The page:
First, I would ask if you really need the percentage calculation to happen in the query result set (vs. being able to calculate this in application layer). This is really what is causing complexity in your use case, as being able to get row-level data and summary data (the percentage) in a single query is a bit of a challenge in most relational databases.

If you don't require this in your actual query, then you can greatly simplify this query to something like:

SELECT
id,
domainIP,
COUNT(domainIP) AS times
FROM log
GROUP BY id, domainIP
ORDER BY id ASC, times DESC


This would eliminate your subselect and the resulting filesort that is happening because of it. Of course, the query above would require an index on domainIP to be optimized.

This would give a result set like:

| id     | domainIP        | times
| foo    | 158.132.34.5    | 1
| bob    | 128.12.244.3    | 2
| bob    | 19.152.134.4    | 1
| bob    | 168.152.34.9    | 1
| alice  | 178.132.64.10   | 1
| alice  | 188.152.214.200 | 1
| peter  | 208.162.36.153  | 3
| peter  | 198.168.94.201  | 1


This may or may not be trivial to compile this into your percentage results in your application layer depending on how many unique id values you have.

You could potentially make it even easier by using WITH ROLLUP clause in your GROUP BY (see https://dev.mysql.com/doc/refman/5.7/en/group-by-modifiers.html for more info).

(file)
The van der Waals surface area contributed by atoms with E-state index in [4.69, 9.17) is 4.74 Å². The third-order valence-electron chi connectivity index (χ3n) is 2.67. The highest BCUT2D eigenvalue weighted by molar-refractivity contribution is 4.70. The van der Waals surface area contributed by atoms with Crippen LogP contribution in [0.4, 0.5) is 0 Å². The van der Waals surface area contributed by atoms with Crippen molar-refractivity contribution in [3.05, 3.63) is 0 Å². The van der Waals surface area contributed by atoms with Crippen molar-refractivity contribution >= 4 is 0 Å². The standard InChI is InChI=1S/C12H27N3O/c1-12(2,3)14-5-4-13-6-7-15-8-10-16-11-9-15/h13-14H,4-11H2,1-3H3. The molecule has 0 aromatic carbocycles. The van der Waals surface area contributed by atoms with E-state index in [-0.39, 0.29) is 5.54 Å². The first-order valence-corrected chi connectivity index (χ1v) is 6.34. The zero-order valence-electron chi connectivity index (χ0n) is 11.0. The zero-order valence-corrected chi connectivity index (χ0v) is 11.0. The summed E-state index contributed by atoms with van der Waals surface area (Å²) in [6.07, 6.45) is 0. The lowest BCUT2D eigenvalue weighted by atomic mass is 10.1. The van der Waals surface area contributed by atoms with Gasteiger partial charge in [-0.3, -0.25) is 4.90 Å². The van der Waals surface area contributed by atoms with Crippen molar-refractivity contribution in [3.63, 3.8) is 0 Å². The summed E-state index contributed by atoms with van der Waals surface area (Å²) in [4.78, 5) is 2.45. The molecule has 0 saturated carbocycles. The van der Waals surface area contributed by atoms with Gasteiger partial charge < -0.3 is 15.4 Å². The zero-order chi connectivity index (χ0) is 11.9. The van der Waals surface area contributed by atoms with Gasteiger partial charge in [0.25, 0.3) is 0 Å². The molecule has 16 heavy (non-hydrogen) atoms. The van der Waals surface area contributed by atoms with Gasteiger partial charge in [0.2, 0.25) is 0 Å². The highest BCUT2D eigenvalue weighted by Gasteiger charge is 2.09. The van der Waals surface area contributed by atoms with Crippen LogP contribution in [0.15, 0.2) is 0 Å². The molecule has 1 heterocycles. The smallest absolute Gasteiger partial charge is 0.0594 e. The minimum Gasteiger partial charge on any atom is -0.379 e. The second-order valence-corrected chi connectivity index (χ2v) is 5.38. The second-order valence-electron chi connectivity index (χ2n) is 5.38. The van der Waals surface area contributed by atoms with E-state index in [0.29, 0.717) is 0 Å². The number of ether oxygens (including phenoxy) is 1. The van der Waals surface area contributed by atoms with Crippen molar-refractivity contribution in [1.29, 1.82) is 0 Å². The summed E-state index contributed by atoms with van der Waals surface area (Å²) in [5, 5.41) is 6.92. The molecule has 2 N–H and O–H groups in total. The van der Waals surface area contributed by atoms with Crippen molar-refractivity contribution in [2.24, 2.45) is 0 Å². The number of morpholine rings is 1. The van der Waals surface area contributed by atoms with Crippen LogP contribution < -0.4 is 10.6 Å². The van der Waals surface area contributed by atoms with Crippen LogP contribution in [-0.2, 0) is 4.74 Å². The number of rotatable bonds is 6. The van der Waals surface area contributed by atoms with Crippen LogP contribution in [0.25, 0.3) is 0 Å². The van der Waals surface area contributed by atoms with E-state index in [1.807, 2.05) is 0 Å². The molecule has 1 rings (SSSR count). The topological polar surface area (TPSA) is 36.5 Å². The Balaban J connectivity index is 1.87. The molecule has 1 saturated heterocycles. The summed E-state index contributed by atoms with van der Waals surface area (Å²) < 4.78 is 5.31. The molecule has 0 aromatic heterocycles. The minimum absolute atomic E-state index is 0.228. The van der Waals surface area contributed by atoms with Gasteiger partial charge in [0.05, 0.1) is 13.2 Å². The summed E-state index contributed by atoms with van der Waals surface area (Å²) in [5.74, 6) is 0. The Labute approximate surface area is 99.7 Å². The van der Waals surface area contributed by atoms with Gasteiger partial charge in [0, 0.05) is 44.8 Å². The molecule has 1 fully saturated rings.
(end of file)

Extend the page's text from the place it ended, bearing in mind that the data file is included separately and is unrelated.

That query might look like this:

SELECT
id,
domainIP,
COUNT(domainIP) AS times
FROM log
GROUP BY id ASC, domainIP ASC WITH ROLLUP


This would yield a result set like:

| id     | domainIP        | times
| foo    | 158.132.34.5    | 1
| foo    | NULL            | 1
| bob    | 128.12.244.3    | 2
| bob    | 19.152.134.4    | 1
| bob    | 168.152.34.9    | 1
| bob    | NULL            | 4
| alice  | 178.132.64.10   | 1
| alice  | 188.152.214.200 | 1
| alice  | NULL            | 2
| peter  | 208.162.36.153  | 3
| peter  | 198.168.94.201  | 1
| peter  | NULL            | 4
| NULL   | NULL            | 11


Note here that there are added rows where the NULL values represent case where you have subtotal for the preceding aggregation set (i.e. for each of you id values). This could make it even easier for application logic to pick up you group-level totals.

Now, if you truly need to get percentages totals in the result set, then I would first take a step back and really understand what the use case is. Do you really need to make this query on an ad hoc basis with a need for exact real-time results? If so, you may just have to live with the fact that your query may take a long time to run, as you will always have to calculate the totals as aggregated at id level and at id/domainIP level.

If however you can live with periodically updating the aggregations (like scheduled via cron, or simlar), then your options open up greatly to deliver better performance. Perhaps you runs a query like I have shown above and place the results into a temporary table every X minutes and then use that table as the basis for your query. Perhaps you look at wholly separate summary tables (as suggested in the answer by @Siegen), with trigger-based updates. Perhaps you have a wholly separate ETL process which takes this data and populates in into a data store more geared towards data reporting (i.e. a data warehouse). Whatever the case may be, I would suggest that you might need to take a step back and think about what you use case really requires, and my guess is that you will find it does not require ad-hoc, real-time, query results like what you are trying to get here.